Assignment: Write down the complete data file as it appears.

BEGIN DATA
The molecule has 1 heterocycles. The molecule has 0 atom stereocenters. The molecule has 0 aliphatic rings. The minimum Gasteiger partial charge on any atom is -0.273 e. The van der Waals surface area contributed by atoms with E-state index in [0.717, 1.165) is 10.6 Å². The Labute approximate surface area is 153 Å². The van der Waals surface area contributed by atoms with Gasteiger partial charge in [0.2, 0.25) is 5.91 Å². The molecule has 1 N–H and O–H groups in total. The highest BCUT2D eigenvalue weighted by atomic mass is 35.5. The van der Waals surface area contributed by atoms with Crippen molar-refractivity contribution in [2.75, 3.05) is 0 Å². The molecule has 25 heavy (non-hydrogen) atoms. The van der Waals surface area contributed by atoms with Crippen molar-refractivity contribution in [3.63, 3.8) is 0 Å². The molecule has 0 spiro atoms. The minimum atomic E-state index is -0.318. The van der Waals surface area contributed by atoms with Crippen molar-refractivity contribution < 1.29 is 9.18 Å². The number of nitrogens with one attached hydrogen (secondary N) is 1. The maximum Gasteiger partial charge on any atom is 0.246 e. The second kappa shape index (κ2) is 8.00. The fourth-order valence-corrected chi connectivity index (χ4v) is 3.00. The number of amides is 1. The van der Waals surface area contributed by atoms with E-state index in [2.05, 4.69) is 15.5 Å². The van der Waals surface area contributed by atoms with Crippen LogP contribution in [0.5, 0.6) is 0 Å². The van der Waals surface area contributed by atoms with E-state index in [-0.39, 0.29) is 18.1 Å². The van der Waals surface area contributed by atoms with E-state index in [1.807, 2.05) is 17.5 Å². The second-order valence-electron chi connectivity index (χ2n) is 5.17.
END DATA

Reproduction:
The molecule has 1 heterocycles. The molecule has 0 atom stereocenters. The molecule has 0 aliphatic rings. The minimum Gasteiger partial charge on any atom is -0.273 e. The van der Waals surface area contributed by atoms with E-state index in [0.717, 1.165) is 10.6 Å². The Labute approximate surface area is 153 Å². The van der Waals surface area contributed by atoms with Gasteiger partial charge in [0.2, 0.25) is 5.91 Å². The molecule has 1 N–H and O–H groups in total. The highest BCUT2D eigenvalue weighted by atomic mass is 35.5. The van der Waals surface area contributed by atoms with Crippen molar-refractivity contribution in [2.75, 3.05) is 0 Å². The molecule has 25 heavy (non-hydrogen) atoms. The van der Waals surface area contributed by atoms with Crippen molar-refractivity contribution in [3.63, 3.8) is 0 Å². The molecule has 0 spiro atoms. The minimum atomic E-state index is -0.318. The van der Waals surface area contributed by atoms with Crippen molar-refractivity contribution < 1.29 is 9.18 Å². The number of nitrogens with one attached hydrogen (secondary N) is 1. The maximum Gasteiger partial charge on any atom is 0.246 e. The second kappa shape index (κ2) is 8.00. The fourth-order valence-corrected chi connectivity index (χ4v) is 3.00. The number of amides is 1. The van der Waals surface area contributed by atoms with E-state index in [2.05, 4.69) is 15.5 Å². The van der Waals surface area contributed by atoms with Crippen LogP contribution in [0.5, 0.6) is 0 Å². The van der Waals surface area contributed by atoms with E-state index in [-0.39, 0.29) is 18.1 Å². The van der Waals surface area contributed by atoms with E-state index in [1.807, 2.05) is 17.5 Å². The second-order valence-electron chi connectivity index (χ2n) is 5.17.